And sometimes they speak equivocally. When deciding which is which, nothing is more useful than guidance from straight-shooter analysts, the kind who don't let their own political preferences determine their judgment.
E.J. Dionne, "No Final Victories
," November 1, 2010: "Much of the post-election analysis will focus on ideology, on whether Obama moved 'too far left' and embraced too much 'big government.' All this will overlook how moderate Obama's program actually is. It will also pretend that an anxiety rooted in legitimate worry about the country's long-term economic future is the result of doctrine rather than experience... The classic middle-ground voter who will swing this election -- moderate, independent, suburban -- has always been suspicious of dogmatic promises that certain big ideas would give birth to a utopian age."
E.J. Dionne, "A New Era for America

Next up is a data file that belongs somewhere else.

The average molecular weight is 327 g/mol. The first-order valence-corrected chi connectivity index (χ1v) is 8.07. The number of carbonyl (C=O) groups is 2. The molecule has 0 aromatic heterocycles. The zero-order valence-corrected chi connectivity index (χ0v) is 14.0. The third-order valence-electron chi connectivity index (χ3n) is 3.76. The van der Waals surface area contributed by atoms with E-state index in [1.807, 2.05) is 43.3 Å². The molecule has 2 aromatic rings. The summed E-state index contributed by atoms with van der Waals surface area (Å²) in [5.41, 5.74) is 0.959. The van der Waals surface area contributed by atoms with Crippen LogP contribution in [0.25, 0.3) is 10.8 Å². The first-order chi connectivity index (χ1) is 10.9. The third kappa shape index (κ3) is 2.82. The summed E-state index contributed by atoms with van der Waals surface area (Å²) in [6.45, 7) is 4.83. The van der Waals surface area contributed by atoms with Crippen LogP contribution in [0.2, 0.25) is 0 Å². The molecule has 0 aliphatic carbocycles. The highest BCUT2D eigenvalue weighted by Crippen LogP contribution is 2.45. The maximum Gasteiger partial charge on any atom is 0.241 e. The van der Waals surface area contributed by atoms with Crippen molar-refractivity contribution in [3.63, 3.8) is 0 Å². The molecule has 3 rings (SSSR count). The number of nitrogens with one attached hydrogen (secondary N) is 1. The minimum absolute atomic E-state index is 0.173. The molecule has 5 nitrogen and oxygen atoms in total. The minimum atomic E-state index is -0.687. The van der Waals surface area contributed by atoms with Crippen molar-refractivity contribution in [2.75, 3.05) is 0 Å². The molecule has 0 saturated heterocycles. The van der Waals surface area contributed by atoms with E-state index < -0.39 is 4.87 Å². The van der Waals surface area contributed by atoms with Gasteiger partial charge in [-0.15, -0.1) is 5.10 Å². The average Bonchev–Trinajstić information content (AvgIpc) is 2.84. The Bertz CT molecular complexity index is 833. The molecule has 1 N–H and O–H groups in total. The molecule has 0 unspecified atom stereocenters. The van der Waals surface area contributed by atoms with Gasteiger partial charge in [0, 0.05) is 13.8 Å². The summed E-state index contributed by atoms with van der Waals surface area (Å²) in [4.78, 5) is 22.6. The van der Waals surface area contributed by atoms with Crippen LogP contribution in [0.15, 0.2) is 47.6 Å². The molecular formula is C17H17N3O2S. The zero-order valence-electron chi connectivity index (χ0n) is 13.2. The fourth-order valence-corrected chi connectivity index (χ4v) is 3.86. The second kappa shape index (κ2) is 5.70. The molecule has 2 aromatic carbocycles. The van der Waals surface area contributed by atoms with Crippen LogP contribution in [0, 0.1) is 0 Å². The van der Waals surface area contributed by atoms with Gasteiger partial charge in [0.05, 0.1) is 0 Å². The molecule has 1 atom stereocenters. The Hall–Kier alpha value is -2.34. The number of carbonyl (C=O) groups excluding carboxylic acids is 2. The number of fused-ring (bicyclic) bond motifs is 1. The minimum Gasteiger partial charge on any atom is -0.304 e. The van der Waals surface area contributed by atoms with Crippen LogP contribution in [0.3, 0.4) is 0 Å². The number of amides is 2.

," November 5, 2008: "Barack Obama's sweeping electoral victory cannot be dismissed merely as a popular reaction to an economic crisis or as a verdict on an unpopular president ... In choosing Obama and a strongly Democratic Congress, the country put a definitive end to a conservative era ... Since the Nixon era, conservatives have claimed to speak for the 'silent majority.' Obama represents the future majority... [T]he [economic] crisis affords [Obama] an opportunity granted few presidents to reshape the country's assumptions, change the terms of debate and transform our politics."